A positive identification of those who died, as well as the cause, time and manner of their deaths will be determined by Coroner's officials.

The cause and circumstances of the collision remain under active investigation by the Los Angeles Police Department.

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Submitted by Brian Humphrey, Spokesman
Los Angeles Fire Department

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LAFD HazMat Experts Resolve Dangerous Vapors

Wednesday, December 13, 2006 |

On Tuesday, December 12, 2006 at 10:25 PM, fifteen Companies of Los Angeles Firefighters, six LAFD Rescue Ambulances, one Arson Unit, one Urban Search and Rescue Unit, one Rehab Unit, one Hazardous Materials Squad, one LAFD Helicopter, three EMS Battalion Captains, four Battalion Chief Officer Command Teams and one Division Chief Officer Command Team, a total of 113 personnel under the direction of Assistant Chief Greg West responded to a Hazardous Material Investigation at 11120 Sherman Way in the northeast San Fernando Valley community of Sun Valley.

Firefighters, responding to reports of a possible structure fire, arrived quickly at a one story industrial firm to discover a large volume of thick white 'smoke' emanating from a single 100-gallon dolly mounted cask stored outside of the closed business.

Finding the building to be placarded for hazardous materials and aware of the atypical vapor present, Firefighters immediately established a wide perimeter, and dynamically maintained Command Post and staging locations in response to light but erratic winds.

An LAFD Helicopter served the key role of aerial reconnaissance and command support as a full closure of nearby Sherman Way was ordered between Vineland and Tujunga Avenues.

Los Angeles Police and Transportation officials took charge of bystander and traffic control before meeting at the Fire Department Command Post to prepare for the possible evacuation of an adjacent residential neighborhood.

The detailed yet quickly prepared plans of the three agencies however, proved unnecessary, as LAFD Hazardous Materials experts were soon joined by the firm's Chemist and Plant Manager at the scene.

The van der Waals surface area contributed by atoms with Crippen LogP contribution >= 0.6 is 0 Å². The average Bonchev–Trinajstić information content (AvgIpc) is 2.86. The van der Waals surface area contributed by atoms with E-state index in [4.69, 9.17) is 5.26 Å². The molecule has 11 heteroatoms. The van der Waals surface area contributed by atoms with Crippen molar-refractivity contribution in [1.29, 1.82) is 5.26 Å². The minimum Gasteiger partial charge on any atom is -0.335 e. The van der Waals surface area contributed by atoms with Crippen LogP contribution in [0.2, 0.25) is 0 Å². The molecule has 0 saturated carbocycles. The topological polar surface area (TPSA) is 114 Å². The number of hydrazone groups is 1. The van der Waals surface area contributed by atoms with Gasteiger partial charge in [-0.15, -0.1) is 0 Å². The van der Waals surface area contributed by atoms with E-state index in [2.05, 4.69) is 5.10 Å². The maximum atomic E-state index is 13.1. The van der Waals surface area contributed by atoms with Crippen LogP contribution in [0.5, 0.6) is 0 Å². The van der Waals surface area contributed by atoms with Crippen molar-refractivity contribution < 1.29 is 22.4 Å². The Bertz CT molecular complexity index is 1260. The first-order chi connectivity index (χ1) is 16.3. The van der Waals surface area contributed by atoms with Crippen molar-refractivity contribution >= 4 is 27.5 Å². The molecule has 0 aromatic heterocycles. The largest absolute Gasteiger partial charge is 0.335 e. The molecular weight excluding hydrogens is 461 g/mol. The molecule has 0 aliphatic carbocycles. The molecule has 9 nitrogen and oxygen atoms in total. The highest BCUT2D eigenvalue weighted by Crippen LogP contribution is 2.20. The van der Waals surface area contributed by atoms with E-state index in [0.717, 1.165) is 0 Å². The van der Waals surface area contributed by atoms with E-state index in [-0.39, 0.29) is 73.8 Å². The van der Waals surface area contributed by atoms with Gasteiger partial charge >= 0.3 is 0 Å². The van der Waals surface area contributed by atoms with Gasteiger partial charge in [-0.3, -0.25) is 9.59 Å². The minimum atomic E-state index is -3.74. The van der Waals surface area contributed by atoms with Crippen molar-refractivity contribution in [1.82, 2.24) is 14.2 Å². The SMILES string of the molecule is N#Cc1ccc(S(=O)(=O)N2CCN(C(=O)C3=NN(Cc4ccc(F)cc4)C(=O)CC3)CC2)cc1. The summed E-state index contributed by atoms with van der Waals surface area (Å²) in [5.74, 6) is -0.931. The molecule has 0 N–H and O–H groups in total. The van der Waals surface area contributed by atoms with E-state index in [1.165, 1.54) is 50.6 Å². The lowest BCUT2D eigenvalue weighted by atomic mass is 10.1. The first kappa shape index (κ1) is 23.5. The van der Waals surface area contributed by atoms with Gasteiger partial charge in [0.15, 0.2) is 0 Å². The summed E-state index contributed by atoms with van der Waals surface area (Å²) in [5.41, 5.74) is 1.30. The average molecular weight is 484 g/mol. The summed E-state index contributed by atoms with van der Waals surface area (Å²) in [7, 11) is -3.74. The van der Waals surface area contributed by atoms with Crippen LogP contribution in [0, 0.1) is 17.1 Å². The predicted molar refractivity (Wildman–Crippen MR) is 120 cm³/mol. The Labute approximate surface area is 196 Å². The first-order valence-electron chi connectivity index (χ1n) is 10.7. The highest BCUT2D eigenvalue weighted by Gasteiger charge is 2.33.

Together, they identified the product in the cask as being "Manganese Dioxide", which had apparently become contaminated, spurring the exothermic reaction and vapor production at Flamemaster Corporation, a manufacturer of sealants, adhesives, heat-resistant and fire retardant coatings.

LAFD Haz-Mat trained Firefighters used sophisticated instruments, including thermal imaging cameras, to closely monitor the temperature of the cask as water-based cooling measures were undertaken for more than two hours to lessen the reaction and vapor production, ultimately stabilizing the situation without Firefighter or civilian injury, and allowing for the reopening of Sherman Way.

The County of Los Angeles Fire Department's Health Hazardous Materials Division remained at the scene and will be working with Flamemaster staff to fully resolve matters related to the event.

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Submitted by Brian Humphrey, Spokesman
Los Angeles Fire Department

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Woman Dies, Teen Injured in La Tuna Canyon Crash

Tuesday, December 12, 2006 |

On Tuesday, December 12, 2006 at 8:46 AM, four Companies of Los Angeles Firefighters, two LAFD Rescue Ambulances, one LAFD Heavy Rescue and one EMS Battalion Captain under the direction of Battalion Chief Ronnie Villanueva responded to a Civilian Fatality Traffic Collision near 9258 La Tuna Canyon Road in La Tuna Canyon.

Firefighters arrived quickly two miles 'south' of the Foothill Freeway to find a collision between a compact sedan and a compact sport utility vehicle.

Fatal Traffic Collision in La Tuna Canyon. Click to enlarge and view more...


The 31 year-old female driver and sole occupant of the sedan was badly trapped in the wrecakge and had sustained massive crushing traumatic injuries incompatible with life. She was declared deceased at the scene.

The 17 year-old male driver and sole occupant of the sport utility vehicle sustained unspecified non-life threatening injuries. In fair condition, he was transported by LAFD Paramedics to Providence Holy Cross Medical Center in Mission Hills.

A cursory evaluation indicated that the woman and teen were both wearing seat belts and that their supplemental air bag restraint systems had deployed during the collision.

No other injuries were reported.

Firefighters remained at the scene for more than one hour to assist Los Angeles Police Officers, and later returned to assist the Coroner's Office with the dolorous task of disentangling the woman from the wreckage in a discrete and dignified manner.